Cool, calm and collected
Rear Adm. Peter Neffenger, Allen's deputy in the Gulf, describes his colleague as extremely collaborative and someone who knows how to overcome obstacles.
"He looks for ideas wherever they happen to appear," Neffenger says. "He is, at base, a very humble individual and somebody who wants to help people understand what's going on."
Allen describes his own approach this way: "I learned a long time ago you have to manage your morale and stress level, and make sure you are not part of the problem. First thing is not to get too excited, keep a level head and keep your eye on where you need to go."
Although he's eyeing an Oct. 1 departure date to head back into the ranks of anonymous private citizens, Allen does not intend to leave his post until the people and operations are in place for the long-term restoration of the Gulf.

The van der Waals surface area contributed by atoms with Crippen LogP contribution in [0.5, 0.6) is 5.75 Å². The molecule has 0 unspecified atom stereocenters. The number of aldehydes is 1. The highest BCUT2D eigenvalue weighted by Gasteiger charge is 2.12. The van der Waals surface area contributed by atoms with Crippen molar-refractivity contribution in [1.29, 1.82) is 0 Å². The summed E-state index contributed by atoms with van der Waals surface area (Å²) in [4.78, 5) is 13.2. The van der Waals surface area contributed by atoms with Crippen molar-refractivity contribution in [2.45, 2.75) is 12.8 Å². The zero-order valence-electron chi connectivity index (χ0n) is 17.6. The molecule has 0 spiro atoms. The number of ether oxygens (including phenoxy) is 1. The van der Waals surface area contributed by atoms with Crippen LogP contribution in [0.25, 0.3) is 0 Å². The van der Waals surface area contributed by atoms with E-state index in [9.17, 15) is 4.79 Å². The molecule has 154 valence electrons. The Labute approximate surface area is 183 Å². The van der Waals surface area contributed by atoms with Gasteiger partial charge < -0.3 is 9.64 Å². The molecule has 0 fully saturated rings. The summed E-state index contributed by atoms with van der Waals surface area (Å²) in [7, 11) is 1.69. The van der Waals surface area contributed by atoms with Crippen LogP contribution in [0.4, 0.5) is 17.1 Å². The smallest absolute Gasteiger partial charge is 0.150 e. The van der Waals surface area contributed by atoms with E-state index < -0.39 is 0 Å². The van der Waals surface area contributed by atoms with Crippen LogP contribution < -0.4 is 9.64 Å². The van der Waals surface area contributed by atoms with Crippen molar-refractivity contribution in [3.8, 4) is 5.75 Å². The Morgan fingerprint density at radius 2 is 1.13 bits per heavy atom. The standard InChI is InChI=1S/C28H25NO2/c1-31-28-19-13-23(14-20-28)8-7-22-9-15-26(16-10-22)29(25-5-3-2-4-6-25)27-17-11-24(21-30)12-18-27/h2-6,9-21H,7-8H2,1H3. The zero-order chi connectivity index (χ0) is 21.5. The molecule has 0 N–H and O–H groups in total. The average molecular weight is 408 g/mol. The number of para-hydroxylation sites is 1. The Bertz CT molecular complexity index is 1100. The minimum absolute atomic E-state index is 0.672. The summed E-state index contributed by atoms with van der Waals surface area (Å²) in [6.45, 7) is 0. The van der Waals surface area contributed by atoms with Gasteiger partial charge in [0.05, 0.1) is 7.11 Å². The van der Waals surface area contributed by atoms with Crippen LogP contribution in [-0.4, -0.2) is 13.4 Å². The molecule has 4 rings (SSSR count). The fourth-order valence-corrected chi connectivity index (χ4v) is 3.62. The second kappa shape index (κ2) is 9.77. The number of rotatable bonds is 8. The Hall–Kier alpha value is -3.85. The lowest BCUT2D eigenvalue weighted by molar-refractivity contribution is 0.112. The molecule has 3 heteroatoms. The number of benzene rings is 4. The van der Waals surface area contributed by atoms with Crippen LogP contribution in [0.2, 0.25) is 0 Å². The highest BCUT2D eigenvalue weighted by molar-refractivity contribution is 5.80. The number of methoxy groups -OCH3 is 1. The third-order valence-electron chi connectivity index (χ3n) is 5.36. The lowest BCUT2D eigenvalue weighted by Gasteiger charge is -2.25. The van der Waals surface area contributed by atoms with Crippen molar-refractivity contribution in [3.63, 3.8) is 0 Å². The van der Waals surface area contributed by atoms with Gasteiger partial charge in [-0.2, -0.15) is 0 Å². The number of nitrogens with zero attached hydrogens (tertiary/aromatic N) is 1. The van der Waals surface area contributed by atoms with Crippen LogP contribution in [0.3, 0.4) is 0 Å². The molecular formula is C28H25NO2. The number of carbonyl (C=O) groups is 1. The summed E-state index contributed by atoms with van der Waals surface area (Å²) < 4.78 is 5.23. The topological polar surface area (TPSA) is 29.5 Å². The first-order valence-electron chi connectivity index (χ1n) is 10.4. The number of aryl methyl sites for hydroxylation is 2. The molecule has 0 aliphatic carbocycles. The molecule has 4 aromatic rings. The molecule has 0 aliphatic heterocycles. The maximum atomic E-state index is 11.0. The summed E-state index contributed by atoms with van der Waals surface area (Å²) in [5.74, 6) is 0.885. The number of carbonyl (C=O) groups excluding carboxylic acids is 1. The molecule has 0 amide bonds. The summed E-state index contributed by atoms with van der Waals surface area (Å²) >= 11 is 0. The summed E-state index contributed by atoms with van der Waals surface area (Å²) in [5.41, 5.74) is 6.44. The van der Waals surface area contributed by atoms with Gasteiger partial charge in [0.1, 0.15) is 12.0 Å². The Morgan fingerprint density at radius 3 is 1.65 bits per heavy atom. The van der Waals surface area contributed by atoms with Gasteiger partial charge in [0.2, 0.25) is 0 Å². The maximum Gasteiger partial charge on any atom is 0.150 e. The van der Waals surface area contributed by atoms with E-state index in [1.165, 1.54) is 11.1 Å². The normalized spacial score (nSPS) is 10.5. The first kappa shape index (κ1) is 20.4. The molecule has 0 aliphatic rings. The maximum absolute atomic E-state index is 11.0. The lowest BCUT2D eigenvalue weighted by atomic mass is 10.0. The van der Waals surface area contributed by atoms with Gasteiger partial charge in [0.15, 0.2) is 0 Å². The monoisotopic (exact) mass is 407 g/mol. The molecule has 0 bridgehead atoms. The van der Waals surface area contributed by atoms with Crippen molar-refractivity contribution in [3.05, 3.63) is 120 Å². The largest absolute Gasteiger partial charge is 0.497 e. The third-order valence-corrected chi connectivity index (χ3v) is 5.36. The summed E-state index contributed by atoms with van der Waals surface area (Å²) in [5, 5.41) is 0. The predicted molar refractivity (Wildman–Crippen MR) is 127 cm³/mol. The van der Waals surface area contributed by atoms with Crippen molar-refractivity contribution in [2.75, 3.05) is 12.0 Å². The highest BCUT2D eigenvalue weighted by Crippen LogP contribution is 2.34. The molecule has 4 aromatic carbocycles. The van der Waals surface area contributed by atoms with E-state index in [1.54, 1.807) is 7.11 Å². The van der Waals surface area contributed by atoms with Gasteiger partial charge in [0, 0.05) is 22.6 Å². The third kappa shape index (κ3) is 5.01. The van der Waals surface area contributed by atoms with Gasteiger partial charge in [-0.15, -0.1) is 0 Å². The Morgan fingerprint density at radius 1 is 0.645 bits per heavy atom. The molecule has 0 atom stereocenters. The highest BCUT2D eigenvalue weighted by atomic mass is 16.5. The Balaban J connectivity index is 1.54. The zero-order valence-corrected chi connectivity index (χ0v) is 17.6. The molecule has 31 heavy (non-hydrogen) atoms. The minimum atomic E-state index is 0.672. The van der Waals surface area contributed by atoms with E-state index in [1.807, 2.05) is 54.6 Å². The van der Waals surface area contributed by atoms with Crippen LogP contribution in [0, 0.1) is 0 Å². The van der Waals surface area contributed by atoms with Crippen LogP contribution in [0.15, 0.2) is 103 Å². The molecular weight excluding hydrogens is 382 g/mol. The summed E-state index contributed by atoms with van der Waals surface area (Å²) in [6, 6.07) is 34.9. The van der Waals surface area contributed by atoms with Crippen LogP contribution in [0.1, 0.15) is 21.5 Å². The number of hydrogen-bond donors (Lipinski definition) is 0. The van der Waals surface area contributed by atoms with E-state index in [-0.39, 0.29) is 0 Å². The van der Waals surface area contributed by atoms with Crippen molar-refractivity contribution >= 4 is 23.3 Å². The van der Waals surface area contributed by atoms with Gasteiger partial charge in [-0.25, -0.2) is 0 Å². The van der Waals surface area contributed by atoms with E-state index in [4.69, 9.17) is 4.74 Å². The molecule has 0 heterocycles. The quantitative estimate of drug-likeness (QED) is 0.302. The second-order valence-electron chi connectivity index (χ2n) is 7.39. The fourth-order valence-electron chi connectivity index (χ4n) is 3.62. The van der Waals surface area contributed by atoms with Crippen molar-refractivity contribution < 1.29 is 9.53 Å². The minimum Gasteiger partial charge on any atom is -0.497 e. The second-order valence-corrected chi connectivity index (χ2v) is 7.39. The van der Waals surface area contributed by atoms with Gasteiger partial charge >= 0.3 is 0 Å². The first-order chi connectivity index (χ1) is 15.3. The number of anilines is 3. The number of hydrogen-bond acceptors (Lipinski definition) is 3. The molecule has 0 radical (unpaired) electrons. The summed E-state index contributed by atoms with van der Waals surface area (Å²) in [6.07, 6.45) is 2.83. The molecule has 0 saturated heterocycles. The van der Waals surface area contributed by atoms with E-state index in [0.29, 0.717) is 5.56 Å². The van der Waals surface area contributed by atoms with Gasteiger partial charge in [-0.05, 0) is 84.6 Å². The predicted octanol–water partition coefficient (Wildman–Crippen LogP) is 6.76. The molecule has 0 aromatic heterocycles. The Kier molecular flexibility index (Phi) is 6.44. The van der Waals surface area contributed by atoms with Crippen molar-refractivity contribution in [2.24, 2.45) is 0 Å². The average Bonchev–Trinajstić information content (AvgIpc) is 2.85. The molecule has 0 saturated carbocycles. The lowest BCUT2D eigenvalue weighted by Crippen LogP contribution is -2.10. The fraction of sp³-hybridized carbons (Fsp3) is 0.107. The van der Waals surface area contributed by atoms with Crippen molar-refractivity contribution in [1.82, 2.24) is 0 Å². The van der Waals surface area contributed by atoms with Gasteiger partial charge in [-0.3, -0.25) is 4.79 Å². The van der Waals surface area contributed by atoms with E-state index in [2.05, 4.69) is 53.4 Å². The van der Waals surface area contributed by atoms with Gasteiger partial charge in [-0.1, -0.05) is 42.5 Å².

"The near-term focus has been to cap the well and kill it and create an effective transition to natural resources and recovery," he says.
But he adds quickly, "There's still a lot of oil in the marshes, especially Louisiana. We need the commitment to stay on task until the marshes and beaches are as clean as we can get them."
As for his future, Allen will do some public speaking — he'll talk about the oil spill at his alma mater, George Washington University, on Sept. 24 and will teach a course there next spring. He says he'll also consider working for a nonprofit think tank and perhaps write a book.
And what about that vacation in Ireland? Well, that's likely to be on the Allens' calendar for next spring or summer.
Judi Hasson is a writer in McLean, Va.